Elsewhere on DAFF
Advice to Travellers - Foot and Mouth Disease
Australia has been free of foot and mouth disease (FMD) for well over 100 years. Please help us keep it that way.
What you can do while overseas
People travelling to countries that have had (FMD) should apply the following biosecurity measures:
- avoid contact with susceptible livestock;
- wash shoes that have been worn in rural areas including on farms, at markets and zoos, or near animals such as cattle, buffalo, camels, sheep, goats, deer and pigs;
- ensure the clothing and footwear you're wearing are free of soil or manure;
- pack items of quarantine concern together, and keep them at the top of your bag to make inspection easier and quicker when you return and,
- find out what can't be brought into Australia.
Australian Quarantine requirements
All passengers arriving in Australia will be given an Incoming Passenger Card (IPC). This is a legal document and must be completed honestly.
Passengers who have visited a rural area or been in contact with, or near farm animals in the past 30 days should also declare this to AQIS.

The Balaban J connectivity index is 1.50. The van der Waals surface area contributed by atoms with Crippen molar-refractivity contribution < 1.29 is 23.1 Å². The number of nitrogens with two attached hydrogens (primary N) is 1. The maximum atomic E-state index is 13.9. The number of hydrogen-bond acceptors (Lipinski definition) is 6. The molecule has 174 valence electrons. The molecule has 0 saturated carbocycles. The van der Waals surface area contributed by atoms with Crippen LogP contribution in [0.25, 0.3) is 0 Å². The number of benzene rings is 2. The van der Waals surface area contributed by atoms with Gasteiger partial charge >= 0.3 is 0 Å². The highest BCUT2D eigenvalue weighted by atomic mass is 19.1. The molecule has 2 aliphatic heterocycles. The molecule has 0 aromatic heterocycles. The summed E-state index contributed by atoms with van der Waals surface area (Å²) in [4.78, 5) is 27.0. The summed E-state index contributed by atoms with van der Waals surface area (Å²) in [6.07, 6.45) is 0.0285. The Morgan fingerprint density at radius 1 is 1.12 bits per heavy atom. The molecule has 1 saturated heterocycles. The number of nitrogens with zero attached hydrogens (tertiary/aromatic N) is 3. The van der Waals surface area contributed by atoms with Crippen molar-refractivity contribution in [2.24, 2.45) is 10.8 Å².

Articles such as shoes, sporting equipment or camping gear can be contaminated with soil, which is one way FMD could enter Australia. It is important that you declare these items for inspection. You must also declare all food, plant material and animal products on arrival in Australia to ensure they are free of pests and diseases.
If you are unsure about an item, declare it.
Confiscation and treatment
In many cases items you declare will be returned to you after inspection. However, anything that presents a FMD risk, such as footwear and clothing that have soil on them will require cleaning.
Declared food items such as meat or dairy products will be inspected and depending on the biosecurity risk, you will be given the option to:
- store the items at the airport for collection when you leave Australia*;
- export the items*; or
- have them destroyed by AQIS.
*these options are subject to fees and special conditions may apply.
Note that import conditions for some dairy products from the UK have changed in response to the FMD outbreak. View ICON for the latest information on import conditions.
For more information on the disease, see the foot and mouth disease webpage.
20 Jul 2011